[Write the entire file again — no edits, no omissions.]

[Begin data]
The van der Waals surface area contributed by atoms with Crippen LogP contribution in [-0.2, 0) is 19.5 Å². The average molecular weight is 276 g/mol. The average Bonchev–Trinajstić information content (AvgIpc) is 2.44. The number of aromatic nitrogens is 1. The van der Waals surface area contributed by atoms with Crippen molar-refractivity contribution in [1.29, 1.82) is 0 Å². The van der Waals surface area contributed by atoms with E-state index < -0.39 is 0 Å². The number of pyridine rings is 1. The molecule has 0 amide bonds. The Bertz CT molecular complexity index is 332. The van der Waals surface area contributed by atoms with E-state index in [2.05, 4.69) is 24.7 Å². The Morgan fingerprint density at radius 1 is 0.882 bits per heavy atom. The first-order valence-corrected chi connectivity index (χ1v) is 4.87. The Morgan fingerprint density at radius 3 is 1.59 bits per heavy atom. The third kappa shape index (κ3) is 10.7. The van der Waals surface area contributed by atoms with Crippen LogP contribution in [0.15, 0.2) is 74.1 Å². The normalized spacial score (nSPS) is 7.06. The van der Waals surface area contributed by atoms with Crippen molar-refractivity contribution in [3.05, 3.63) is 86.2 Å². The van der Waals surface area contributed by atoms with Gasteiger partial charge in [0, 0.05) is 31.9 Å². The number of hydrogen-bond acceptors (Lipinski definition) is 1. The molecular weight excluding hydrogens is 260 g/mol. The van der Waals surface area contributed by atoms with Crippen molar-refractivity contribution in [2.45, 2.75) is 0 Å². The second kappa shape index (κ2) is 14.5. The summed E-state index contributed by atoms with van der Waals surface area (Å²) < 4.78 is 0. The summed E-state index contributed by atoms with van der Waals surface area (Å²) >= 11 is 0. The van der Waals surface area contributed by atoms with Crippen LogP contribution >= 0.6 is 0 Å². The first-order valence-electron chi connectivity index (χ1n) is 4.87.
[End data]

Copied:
The van der Waals surface area contributed by atoms with Crippen LogP contribution in [-0.2, 0) is 19.5 Å². The average molecular weight is 276 g/mol. The average Bonchev–Trinajstić information content (AvgIpc) is 2.44. The number of aromatic nitrogens is 1. The van der Waals surface area contributed by atoms with Crippen molar-refractivity contribution in [1.29, 1.82) is 0 Å². The van der Waals surface area contributed by atoms with E-state index < -0.39 is 0 Å². The number of pyridine rings is 1. The molecule has 0 amide bonds. The Bertz CT molecular complexity index is 332. The van der Waals surface area contributed by atoms with E-state index in [2.05, 4.69) is 24.7 Å². The Morgan fingerprint density at radius 1 is 0.882 bits per heavy atom. The first-order valence-corrected chi connectivity index (χ1v) is 4.87. The Morgan fingerprint density at radius 3 is 1.59 bits per heavy atom. The third kappa shape index (κ3) is 10.7. The van der Waals surface area contributed by atoms with Crippen LogP contribution in [0.15, 0.2) is 74.1 Å². The normalized spacial score (nSPS) is 7.06. The van der Waals surface area contributed by atoms with Crippen molar-refractivity contribution in [3.05, 3.63) is 86.2 Å². The van der Waals surface area contributed by atoms with Gasteiger partial charge in [0, 0.05) is 31.9 Å². The number of hydrogen-bond acceptors (Lipinski definition) is 1. The molecular weight excluding hydrogens is 260 g/mol. The van der Waals surface area contributed by atoms with Crippen molar-refractivity contribution in [2.45, 2.75) is 0 Å². The second kappa shape index (κ2) is 14.5. The summed E-state index contributed by atoms with van der Waals surface area (Å²) < 4.78 is 0. The summed E-state index contributed by atoms with van der Waals surface area (Å²) >= 11 is 0. The van der Waals surface area contributed by atoms with Crippen LogP contribution >= 0.6 is 0 Å². The first-order valence-electron chi connectivity index (χ1n) is 4.87.